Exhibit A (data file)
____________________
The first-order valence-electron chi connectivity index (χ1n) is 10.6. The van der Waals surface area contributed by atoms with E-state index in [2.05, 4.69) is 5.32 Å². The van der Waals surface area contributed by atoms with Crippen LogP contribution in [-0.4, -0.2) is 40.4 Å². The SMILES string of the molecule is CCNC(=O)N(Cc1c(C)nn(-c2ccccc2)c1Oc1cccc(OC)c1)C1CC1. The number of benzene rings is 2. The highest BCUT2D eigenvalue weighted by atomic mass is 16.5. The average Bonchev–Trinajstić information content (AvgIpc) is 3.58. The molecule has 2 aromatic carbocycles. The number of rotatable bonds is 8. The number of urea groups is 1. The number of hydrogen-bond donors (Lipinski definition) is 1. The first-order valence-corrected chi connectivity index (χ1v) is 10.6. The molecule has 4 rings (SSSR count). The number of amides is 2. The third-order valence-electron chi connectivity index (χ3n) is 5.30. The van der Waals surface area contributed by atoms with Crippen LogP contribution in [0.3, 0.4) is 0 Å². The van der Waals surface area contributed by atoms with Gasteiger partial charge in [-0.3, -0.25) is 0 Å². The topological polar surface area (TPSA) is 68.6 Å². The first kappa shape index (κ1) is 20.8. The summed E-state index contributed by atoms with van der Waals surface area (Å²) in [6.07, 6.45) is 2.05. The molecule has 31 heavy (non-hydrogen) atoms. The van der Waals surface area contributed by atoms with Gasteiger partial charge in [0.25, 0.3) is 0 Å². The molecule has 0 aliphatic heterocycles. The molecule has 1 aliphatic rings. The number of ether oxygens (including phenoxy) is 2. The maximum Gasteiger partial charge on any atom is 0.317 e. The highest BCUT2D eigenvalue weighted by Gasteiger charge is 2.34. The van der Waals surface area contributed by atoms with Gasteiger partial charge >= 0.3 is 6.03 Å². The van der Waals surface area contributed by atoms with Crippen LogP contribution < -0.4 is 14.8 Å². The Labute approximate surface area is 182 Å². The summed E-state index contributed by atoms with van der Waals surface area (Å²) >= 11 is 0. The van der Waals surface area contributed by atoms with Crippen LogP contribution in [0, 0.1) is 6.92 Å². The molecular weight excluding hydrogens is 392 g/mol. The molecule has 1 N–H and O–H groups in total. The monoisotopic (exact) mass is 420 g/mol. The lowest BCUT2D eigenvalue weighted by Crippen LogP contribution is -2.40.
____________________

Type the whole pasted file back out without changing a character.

The first-order valence-electron chi connectivity index (χ1n) is 10.6. The van der Waals surface area contributed by atoms with E-state index in [2.05, 4.69) is 5.32 Å². The van der Waals surface area contributed by atoms with Crippen LogP contribution in [-0.4, -0.2) is 40.4 Å². The SMILES string of the molecule is CCNC(=O)N(Cc1c(C)nn(-c2ccccc2)c1Oc1cccc(OC)c1)C1CC1. The number of benzene rings is 2. The highest BCUT2D eigenvalue weighted by atomic mass is 16.5. The average Bonchev–Trinajstić information content (AvgIpc) is 3.58. The molecule has 2 aromatic carbocycles. The number of rotatable bonds is 8. The number of urea groups is 1. The number of hydrogen-bond donors (Lipinski definition) is 1. The first-order valence-corrected chi connectivity index (χ1v) is 10.6. The molecule has 4 rings (SSSR count). The number of amides is 2. The third-order valence-electron chi connectivity index (χ3n) is 5.30. The van der Waals surface area contributed by atoms with Crippen LogP contribution in [0.3, 0.4) is 0 Å². The van der Waals surface area contributed by atoms with Gasteiger partial charge in [-0.3, -0.25) is 0 Å². The topological polar surface area (TPSA) is 68.6 Å². The first kappa shape index (κ1) is 20.8. The summed E-state index contributed by atoms with van der Waals surface area (Å²) in [6.07, 6.45) is 2.05. The molecule has 31 heavy (non-hydrogen) atoms. The van der Waals surface area contributed by atoms with Gasteiger partial charge in [0.25, 0.3) is 0 Å². The molecule has 0 aliphatic heterocycles. The molecule has 1 aliphatic rings. The number of ether oxygens (including phenoxy) is 2. The maximum Gasteiger partial charge on any atom is 0.317 e. The highest BCUT2D eigenvalue weighted by Gasteiger charge is 2.34. The van der Waals surface area contributed by atoms with Gasteiger partial charge >= 0.3 is 6.03 Å². The van der Waals surface area contributed by atoms with Crippen LogP contribution < -0.4 is 14.8 Å². The Labute approximate surface area is 182 Å². The summed E-state index contributed by atoms with van der Waals surface area (Å²) >= 11 is 0. The van der Waals surface area contributed by atoms with Crippen LogP contribution in [0, 0.1) is 6.92 Å². The molecular weight excluding hydrogens is 392 g/mol. The molecule has 1 N–H and O–H groups in total. The monoisotopic (exact) mass is 420 g/mol. The lowest BCUT2D eigenvalue weighted by Crippen LogP contribution is -2.40.